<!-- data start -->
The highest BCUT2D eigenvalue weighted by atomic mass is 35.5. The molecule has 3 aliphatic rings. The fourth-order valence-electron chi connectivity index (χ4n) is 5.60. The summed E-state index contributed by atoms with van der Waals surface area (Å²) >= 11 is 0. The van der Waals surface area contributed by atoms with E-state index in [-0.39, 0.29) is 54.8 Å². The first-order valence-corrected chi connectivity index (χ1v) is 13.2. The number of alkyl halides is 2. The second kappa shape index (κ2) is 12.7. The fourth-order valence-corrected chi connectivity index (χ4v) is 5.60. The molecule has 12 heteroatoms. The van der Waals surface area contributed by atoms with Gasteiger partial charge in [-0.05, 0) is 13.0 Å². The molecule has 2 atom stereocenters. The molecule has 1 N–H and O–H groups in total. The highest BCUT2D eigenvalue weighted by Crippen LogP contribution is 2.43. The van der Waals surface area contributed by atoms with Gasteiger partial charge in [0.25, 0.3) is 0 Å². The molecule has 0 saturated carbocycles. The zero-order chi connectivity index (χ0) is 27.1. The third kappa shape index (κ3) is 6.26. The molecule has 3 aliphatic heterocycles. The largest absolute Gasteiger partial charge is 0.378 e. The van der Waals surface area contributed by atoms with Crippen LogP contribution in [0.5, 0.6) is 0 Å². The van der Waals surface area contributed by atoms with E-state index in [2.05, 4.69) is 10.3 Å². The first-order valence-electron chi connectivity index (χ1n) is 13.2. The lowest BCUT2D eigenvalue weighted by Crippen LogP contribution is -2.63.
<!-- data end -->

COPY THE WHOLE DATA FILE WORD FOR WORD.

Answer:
The highest BCUT2D eigenvalue weighted by atomic mass is 35.5. The molecule has 3 aliphatic rings. The fourth-order valence-electron chi connectivity index (χ4n) is 5.60. The summed E-state index contributed by atoms with van der Waals surface area (Å²) >= 11 is 0. The van der Waals surface area contributed by atoms with E-state index in [-0.39, 0.29) is 54.8 Å². The first-order valence-corrected chi connectivity index (χ1v) is 13.2. The number of alkyl halides is 2. The second kappa shape index (κ2) is 12.7. The fourth-order valence-corrected chi connectivity index (χ4v) is 5.60. The molecule has 12 heteroatoms. The van der Waals surface area contributed by atoms with Gasteiger partial charge in [-0.05, 0) is 13.0 Å². The molecule has 2 atom stereocenters. The molecule has 1 N–H and O–H groups in total. The highest BCUT2D eigenvalue weighted by Crippen LogP contribution is 2.43. The van der Waals surface area contributed by atoms with Gasteiger partial charge in [0.25, 0.3) is 0 Å². The molecule has 0 saturated carbocycles. The zero-order chi connectivity index (χ0) is 27.1. The third kappa shape index (κ3) is 6.26. The molecule has 3 aliphatic heterocycles. The largest absolute Gasteiger partial charge is 0.378 e. The van der Waals surface area contributed by atoms with Crippen LogP contribution in [0.5, 0.6) is 0 Å². The van der Waals surface area contributed by atoms with E-state index in [2.05, 4.69) is 10.3 Å². The first-order valence-electron chi connectivity index (χ1n) is 13.2. The lowest BCUT2D eigenvalue weighted by Crippen LogP contribution is -2.63.